First, I would like to apologize for posting so infrequently these past few months. I have been working hard to flesh out a book proposal closely related to the perspective of this blog, and I will be focused on this project for a bit longer.
However, a TED talk filmed in Paris in May came to my attention today. The talk was given by Blaise Agüera y Arcas who works on machine learning at Google. It was centered on illustrating the intimate connection between perception and creativity. Agüera y Arcas surveyed the history of neuroscience a bit, as well as the birth of machine learning, and the significance of neural networks. This was the message that caught my attention.
In this captivating demo, he shows how neural nets trained to recognize images can be run in reverse, to generate them.
There must be a significant insight here. The images produced when neural nets are run in reverse are very interesting. They are full of unexpected yet familiar abstractions. One of the things I found particularly interesting, however, was how Agüera y Arcas described the reversal of the recognition process. He first drew us a picture of a neural network involved in recognizing or naming an image, specifically, a first layer of neurons (pixels in an image or neurons in the retina) that feed forward to subsequent layers, connected by synapses with varying strengths, that govern the computations that end in the identification or the word for the image. He then suggested representing those things – the input pixels, the synapses, and the final identification – with three variables x, w, and y respectively. He reminded us, there could be a million x values, billions or trillions of w values and a small number of y values. But put in relationship, they resemble an equation with one unknown (namely the y) – the name of the object to be found. If x and y are known, finding w is a learning process:
So this process of learning, of solving for w, if we were doing this with the simple equation in which we think about these as numbers, we know exactly how to do that: 6 = 2 x w, well, we divide by two and we’re done. The problem is with this operator. So, division — we’ve used division because it’s the inverse to multiplication, but as I’ve just said, the multiplication is a bit of a lie here. This is a very, very complicated, very non-linear operation; it has no inverse. So we have to figure out a way to solve the equation without a division operator. And the way to do that is fairly straightforward. You just say, let’s play a little algebra trick, and move the six over to the right-hand side of the equation. Now, we’re still using multiplication. And that zero — let’s think about it as an error. In other words, if we’ve solved for w the right way, then the error will be zero. And if we haven’t gotten it quite right, the error will be greater than zero.
So now we can just take guesses to minimize the error, and that’s the sort of thing computers are very good at. So you’ve taken an initial guess: what if w = 0? Well, then the error is 6. What if w = 1? The error is 4. And then the computer can sort of play Marco Polo, and drive down the error close to zero. As it does that, it’s getting successive approximations to w. Typically, it never quite gets there, but after about a dozen steps, we’re up to w = 2.999, which is close enough. And this is the learning process.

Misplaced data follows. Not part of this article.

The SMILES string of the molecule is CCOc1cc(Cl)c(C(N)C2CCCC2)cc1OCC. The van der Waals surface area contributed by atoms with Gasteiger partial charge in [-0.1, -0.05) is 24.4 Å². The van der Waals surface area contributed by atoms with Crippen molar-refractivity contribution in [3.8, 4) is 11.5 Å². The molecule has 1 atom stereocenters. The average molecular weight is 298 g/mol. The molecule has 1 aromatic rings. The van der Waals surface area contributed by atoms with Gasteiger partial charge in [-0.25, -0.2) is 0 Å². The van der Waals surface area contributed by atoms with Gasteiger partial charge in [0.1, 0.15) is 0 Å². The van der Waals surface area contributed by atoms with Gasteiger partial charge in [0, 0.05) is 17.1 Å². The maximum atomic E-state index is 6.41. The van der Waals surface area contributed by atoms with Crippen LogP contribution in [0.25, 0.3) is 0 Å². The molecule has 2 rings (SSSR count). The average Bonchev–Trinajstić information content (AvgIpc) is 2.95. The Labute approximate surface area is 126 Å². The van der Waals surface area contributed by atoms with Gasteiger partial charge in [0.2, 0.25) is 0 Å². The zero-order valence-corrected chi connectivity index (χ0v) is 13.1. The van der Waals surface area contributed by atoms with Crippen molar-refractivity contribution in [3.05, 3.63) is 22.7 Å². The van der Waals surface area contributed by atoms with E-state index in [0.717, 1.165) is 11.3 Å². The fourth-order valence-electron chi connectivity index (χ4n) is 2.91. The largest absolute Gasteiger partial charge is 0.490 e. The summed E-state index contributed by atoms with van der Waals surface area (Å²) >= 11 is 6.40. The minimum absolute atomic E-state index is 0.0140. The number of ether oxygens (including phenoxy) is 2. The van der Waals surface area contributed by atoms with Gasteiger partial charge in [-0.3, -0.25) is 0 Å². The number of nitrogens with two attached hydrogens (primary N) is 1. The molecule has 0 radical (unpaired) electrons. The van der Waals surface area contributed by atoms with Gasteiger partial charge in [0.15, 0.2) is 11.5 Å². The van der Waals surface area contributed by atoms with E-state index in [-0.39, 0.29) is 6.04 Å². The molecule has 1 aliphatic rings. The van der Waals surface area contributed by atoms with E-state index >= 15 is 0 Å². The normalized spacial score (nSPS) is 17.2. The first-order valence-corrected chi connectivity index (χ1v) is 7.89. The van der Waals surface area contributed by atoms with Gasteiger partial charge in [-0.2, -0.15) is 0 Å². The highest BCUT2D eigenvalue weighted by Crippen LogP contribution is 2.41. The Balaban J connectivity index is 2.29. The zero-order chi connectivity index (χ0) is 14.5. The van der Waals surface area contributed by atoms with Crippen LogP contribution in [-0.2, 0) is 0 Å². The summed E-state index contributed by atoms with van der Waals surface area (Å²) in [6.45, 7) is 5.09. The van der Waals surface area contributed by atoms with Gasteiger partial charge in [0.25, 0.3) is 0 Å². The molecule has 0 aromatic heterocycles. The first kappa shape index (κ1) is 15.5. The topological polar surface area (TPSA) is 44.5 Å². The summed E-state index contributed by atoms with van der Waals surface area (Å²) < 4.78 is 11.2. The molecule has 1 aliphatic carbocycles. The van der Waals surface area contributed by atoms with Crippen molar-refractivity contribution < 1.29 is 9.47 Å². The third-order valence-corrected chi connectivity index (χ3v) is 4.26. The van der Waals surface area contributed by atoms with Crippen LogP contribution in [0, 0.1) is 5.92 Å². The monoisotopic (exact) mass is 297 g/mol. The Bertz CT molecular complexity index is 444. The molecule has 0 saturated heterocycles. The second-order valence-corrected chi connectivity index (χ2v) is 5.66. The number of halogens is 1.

…It’s exactly the same way that we do our own learning. We have many, many images as babies and we get told, “This is a bird; this is not a bird.” And over time, through iteration, we solve for w, we solve for those neural connections.
The interesting thing happens when you solve for x.
And about a year ago, Alex Mordvintsev, on our team, decided to experiment with what happens if we try solving for x, given a known w and a known y. In other words, you know that it’s a bird, and you already have your neural network that you’ve trained on birds, but what is the picture of a bird? It turns out that by using exactly the same error-minimization procedure, one can do that with the network trained to recognize birds, and the result turns out to be … a picture of birds. So this is a picture of birds generated entirely by a neural network that was trained to recognize birds, just by solving for x rather than solving for y, and doing that iteratively.
All of the images displayed are really interesting. And there are multilayered references to mathematics here: the design of neural networks, conceptualizing and illustrating what it means to ‘run in reverse,’ and even the form the abstractions take in the images produced (which are shown in the talk). Many of the images are Escher-like. It’s definitely worth a look.
In the end, Agüera y Arcas makes the point that computing, fundamentally, has always involved modeling our minds in some way. And the extraordinary progress that has been made in computing power and machine intelligence “gives us both the ability to understand our own minds better and to extend them.” In this effort we get a fairly specific view of what seems to be one of the elements of creativity. This will continue to highlight the significance of mathematics in our ongoing quest to understand ourselves.